It was a spectacle of sound and light worthy of a modern Super Bowl and all of Hollywood royalty talked of it and came to see the show.

As the understudy to the understudy, de Havilland would need not one but two acts of god to get onstage.

God delivered the required miracles when both Jean Rouverol and Gloria Stewart (who many years later would play old Rose in 1997’s Titanic) dropped out of the play to take film roles.

Olivia was in the game.

When Warner Brothers came calling and wanted Reinhardt to direct a film adaptation of the play, he brought only Olivia de Havilland and fifteen-year-old Mickey Rooney from the original cast to star in the film.

Olivia de Havilland wavered.  She’d only meant to spend the summer backstage before entering Mills College that fall and studying to become an English teacher.  But in the end, she signed a long-term contract with Warner Brothers that she would come to see as a blessing and a curse.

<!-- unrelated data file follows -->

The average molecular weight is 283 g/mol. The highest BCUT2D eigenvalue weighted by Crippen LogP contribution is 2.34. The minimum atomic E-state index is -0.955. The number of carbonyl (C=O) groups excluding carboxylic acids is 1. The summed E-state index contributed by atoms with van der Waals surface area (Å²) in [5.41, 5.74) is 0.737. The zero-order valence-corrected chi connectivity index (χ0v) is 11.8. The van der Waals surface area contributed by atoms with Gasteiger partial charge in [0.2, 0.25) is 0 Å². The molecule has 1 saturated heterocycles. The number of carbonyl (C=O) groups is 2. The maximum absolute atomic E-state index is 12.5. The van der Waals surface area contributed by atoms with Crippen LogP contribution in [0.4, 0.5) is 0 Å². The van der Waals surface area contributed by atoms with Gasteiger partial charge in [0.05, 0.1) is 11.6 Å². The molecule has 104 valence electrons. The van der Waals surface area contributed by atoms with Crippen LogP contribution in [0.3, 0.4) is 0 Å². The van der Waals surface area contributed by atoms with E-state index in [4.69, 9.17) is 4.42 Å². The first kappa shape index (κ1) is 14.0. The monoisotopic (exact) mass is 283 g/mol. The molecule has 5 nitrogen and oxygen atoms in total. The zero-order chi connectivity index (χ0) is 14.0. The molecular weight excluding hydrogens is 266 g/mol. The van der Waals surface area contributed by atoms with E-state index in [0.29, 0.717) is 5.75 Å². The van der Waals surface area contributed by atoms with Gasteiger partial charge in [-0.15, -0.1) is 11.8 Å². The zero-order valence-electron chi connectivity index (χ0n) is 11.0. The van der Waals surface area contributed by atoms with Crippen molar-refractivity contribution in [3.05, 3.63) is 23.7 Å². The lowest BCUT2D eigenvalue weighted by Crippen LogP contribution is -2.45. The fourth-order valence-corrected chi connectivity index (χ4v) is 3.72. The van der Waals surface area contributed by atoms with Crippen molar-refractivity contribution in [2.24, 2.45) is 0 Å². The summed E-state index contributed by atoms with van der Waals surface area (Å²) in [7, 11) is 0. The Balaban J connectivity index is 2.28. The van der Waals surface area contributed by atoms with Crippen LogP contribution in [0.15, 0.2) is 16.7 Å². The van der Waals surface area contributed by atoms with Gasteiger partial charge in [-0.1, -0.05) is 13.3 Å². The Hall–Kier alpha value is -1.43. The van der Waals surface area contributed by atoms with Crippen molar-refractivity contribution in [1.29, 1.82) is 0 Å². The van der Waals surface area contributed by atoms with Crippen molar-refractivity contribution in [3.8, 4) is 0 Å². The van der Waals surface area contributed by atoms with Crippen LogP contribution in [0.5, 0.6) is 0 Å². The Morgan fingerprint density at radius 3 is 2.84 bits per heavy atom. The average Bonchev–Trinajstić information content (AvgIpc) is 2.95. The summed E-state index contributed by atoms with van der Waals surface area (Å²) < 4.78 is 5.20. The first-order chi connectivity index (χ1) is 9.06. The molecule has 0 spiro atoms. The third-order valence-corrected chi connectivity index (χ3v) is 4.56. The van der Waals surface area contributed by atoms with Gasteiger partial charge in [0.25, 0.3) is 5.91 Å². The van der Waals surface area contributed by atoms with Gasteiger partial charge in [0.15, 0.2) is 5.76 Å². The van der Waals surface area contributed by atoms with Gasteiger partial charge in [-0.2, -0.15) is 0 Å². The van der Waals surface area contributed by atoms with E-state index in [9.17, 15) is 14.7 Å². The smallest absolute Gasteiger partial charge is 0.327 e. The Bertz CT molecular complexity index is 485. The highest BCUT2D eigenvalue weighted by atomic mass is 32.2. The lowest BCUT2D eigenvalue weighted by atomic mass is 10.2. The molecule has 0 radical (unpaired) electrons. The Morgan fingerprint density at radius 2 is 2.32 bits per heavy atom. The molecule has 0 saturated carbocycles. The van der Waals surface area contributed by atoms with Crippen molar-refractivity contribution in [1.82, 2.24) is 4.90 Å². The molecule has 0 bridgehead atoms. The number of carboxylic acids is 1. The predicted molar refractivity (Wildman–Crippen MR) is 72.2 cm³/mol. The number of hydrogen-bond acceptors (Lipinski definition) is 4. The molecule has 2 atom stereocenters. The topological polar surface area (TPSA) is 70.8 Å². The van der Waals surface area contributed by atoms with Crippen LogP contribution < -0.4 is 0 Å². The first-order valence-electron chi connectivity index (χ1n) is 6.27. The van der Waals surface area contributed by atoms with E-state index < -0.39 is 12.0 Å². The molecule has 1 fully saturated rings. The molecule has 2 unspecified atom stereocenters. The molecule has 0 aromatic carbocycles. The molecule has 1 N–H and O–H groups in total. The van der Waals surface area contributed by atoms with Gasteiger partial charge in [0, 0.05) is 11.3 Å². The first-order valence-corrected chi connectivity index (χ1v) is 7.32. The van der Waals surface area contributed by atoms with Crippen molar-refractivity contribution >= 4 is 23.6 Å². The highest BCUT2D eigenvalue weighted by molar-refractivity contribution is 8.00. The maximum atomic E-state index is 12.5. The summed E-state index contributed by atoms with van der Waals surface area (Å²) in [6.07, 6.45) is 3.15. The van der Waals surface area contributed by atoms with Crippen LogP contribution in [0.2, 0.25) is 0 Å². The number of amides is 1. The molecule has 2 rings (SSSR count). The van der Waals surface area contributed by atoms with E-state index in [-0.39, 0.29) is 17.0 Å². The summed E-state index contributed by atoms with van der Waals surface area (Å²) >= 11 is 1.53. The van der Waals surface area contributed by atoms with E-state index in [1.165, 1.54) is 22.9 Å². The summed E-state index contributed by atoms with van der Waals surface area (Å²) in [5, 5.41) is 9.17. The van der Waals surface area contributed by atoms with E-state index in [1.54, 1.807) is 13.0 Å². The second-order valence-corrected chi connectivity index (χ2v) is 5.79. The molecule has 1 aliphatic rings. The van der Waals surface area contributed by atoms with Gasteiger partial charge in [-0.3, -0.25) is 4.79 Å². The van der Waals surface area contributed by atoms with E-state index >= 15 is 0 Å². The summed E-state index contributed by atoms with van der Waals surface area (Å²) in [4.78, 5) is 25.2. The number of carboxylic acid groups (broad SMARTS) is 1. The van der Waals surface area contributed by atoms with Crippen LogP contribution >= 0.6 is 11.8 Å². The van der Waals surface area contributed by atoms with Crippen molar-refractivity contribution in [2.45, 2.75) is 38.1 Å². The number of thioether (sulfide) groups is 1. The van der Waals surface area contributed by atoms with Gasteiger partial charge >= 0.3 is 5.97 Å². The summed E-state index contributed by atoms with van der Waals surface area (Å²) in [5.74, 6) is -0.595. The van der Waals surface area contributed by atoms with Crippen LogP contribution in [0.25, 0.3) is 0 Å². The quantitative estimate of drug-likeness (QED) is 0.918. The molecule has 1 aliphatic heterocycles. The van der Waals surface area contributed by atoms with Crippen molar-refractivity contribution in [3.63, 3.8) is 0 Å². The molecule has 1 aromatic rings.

A Midsummer Night’s Dream is one of Shakespeare’s most convoluted plots, and the film is difficult to follow if you’re not familiar with it.  Suffice it to say that it is a tale of magic, fairies, mischief, and love potions gone wrong.

Young noblemen Lysander (Dick Powell) and Demetrius (Ross Alexander) fight over the beautiful Hermia (de Havilland).  Hermia wants to marry Lysander, but her father disapproves.  Hermia’s best friend Helena (Jean Muir) is in love with Demetrius.

Oberon, King of the Fairies, comes across the lovers and dispatches his fairy Puck (Rooney) to apply a love potion that will make Demetrius fall in love with Helena and solve the problems of the four young lovers.  Unfortunately, Puck gives the potion to Lysander by mistake, with the comedic effect of having both Lysander and Demetrius now in love with Helena instead of Hermia, much to the confusion and consternation of both women.